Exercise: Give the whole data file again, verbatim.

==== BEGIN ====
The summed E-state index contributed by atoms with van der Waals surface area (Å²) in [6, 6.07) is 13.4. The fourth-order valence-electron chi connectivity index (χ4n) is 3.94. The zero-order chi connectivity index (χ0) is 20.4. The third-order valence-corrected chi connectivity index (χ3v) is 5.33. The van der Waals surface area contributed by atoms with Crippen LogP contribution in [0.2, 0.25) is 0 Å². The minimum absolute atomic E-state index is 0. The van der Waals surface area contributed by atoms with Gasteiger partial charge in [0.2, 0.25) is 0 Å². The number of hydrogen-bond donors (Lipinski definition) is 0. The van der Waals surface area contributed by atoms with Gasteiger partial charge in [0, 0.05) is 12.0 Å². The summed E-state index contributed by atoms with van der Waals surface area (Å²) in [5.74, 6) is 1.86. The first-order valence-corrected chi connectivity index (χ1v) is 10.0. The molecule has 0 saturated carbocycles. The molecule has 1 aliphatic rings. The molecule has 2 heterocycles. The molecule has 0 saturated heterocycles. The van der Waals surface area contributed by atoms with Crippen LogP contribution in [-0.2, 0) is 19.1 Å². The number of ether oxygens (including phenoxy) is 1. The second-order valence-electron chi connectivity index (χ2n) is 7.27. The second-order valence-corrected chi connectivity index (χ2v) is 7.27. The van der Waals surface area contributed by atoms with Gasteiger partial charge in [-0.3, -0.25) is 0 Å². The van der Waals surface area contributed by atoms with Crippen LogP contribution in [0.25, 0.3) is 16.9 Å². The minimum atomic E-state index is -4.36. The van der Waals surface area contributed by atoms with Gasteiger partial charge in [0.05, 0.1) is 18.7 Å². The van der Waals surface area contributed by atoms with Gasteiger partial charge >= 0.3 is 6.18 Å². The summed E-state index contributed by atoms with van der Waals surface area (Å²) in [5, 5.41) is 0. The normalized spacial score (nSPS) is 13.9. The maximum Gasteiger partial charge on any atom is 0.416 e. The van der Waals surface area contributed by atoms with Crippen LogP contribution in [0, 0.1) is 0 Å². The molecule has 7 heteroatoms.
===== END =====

The summed E-state index contributed by atoms with van der Waals surface area (Å²) in [6, 6.07) is 13.4. The fourth-order valence-electron chi connectivity index (χ4n) is 3.94. The zero-order chi connectivity index (χ0) is 20.4. The third-order valence-corrected chi connectivity index (χ3v) is 5.33. The van der Waals surface area contributed by atoms with Crippen LogP contribution in [0.2, 0.25) is 0 Å². The minimum absolute atomic E-state index is 0. The van der Waals surface area contributed by atoms with Gasteiger partial charge in [0.2, 0.25) is 0 Å². The number of hydrogen-bond donors (Lipinski definition) is 0. The van der Waals surface area contributed by atoms with Gasteiger partial charge in [0, 0.05) is 12.0 Å². The summed E-state index contributed by atoms with van der Waals surface area (Å²) in [5.74, 6) is 1.86. The first-order valence-corrected chi connectivity index (χ1v) is 10.0. The molecule has 0 saturated carbocycles. The molecule has 1 aliphatic rings. The molecule has 2 heterocycles. The molecule has 0 saturated heterocycles. The van der Waals surface area contributed by atoms with Crippen LogP contribution in [-0.2, 0) is 19.1 Å². The number of ether oxygens (including phenoxy) is 1. The second-order valence-electron chi connectivity index (χ2n) is 7.27. The second-order valence-corrected chi connectivity index (χ2v) is 7.27. The van der Waals surface area contributed by atoms with Gasteiger partial charge in [-0.3, -0.25) is 0 Å². The van der Waals surface area contributed by atoms with Crippen LogP contribution in [0.25, 0.3) is 16.9 Å². The minimum atomic E-state index is -4.36. The van der Waals surface area contributed by atoms with Gasteiger partial charge in [0.05, 0.1) is 18.7 Å². The van der Waals surface area contributed by atoms with Gasteiger partial charge >= 0.3 is 6.18 Å². The summed E-state index contributed by atoms with van der Waals surface area (Å²) in [5, 5.41) is 0. The normalized spacial score (nSPS) is 13.9. The maximum Gasteiger partial charge on any atom is 0.416 e. The van der Waals surface area contributed by atoms with Crippen LogP contribution in [0, 0.1) is 0 Å². The molecule has 7 heteroatoms.